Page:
Loss of interleukin 4 receptor-associated molecule gp200-MR6 in human breast cancer: prognostic significance.
Kaklamanis L., Koukourakis MI., Leek R., Giatromanolaki A., Ritter M., Whitehouse R., Gatter KC., Harris AL.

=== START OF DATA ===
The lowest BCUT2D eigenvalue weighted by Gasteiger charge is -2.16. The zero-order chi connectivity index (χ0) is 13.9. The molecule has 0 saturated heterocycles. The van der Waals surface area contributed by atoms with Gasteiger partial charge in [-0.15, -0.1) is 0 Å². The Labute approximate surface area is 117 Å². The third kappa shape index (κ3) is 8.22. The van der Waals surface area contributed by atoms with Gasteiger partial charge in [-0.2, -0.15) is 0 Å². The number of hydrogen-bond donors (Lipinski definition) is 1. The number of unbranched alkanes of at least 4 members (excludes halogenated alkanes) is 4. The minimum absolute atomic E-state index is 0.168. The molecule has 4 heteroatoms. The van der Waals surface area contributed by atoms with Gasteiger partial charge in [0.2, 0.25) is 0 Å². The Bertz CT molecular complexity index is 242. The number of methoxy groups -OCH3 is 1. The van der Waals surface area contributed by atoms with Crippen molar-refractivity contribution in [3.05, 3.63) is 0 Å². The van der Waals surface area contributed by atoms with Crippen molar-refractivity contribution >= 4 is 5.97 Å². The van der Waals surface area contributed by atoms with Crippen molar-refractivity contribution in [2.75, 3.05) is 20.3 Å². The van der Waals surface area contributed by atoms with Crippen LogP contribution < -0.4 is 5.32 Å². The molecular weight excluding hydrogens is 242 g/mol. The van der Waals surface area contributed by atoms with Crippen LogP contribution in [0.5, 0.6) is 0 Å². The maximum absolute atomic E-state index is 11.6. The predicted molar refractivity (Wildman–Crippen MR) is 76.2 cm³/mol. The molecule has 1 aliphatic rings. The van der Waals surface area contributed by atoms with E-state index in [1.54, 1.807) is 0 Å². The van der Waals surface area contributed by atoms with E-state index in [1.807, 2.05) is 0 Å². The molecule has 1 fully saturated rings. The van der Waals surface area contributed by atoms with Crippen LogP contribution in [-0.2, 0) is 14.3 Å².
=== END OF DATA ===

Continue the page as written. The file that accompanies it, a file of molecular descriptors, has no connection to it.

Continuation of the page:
Several in vitro studies stress a potentially important role of interleukin 4 (IL-4) and the related gp200-MR6 molecule in the immunological response to cancer and in tumour proliferation. In the present study, we assessed the expression of gp200-MR6 in primary breast cacrinomas using the MR6 monoclonal antibody. Results were correlated with tumour parameters (T-,N-stage, histology, grade, oestrogen and epidermal growth factor (EGF) receptors), and the impact on survival was assessed. Twenty-four out of 110 cases (22%) were positive for gp200-MR6, 62 out of 110 (56%) expressed weak staining and 24 out of 114 (22%) did not stain. The normal breast epithelia were invariably stained for gp200-MR6 showing that down-regulation or loss of this molecule occurred during the evolution of breast cancer. Gp200-MR6 loss was independent from differentiation, nodal positivity and oestrogen receptor levels as well as patients' age. Loss of the gp200-MR6 molecule was more frequent in lobular cases (P=0.03). The overall survival was better, although not reaching statistical significance, in patients with positive gp200-MR6 expression (92% alive at 5 years compared with 70% for those with weak or no expression, P=0.1). The local relapse-free survival was independent of gp200-MR6 status. It is concluded that loss of gp200-MR6 may be one of the mechanisms through which breast cancer cells escape immune surveillance, resulting in an increased metastatic potential and poorer outcome. Evidence of down-regulation of the gp200-MR6 molecule has implications for IL-4-linked toxin therapy and, as IL-4 is an inhibitor of breast epithelial growth, may represent loss of a tumour-suppression mechanism.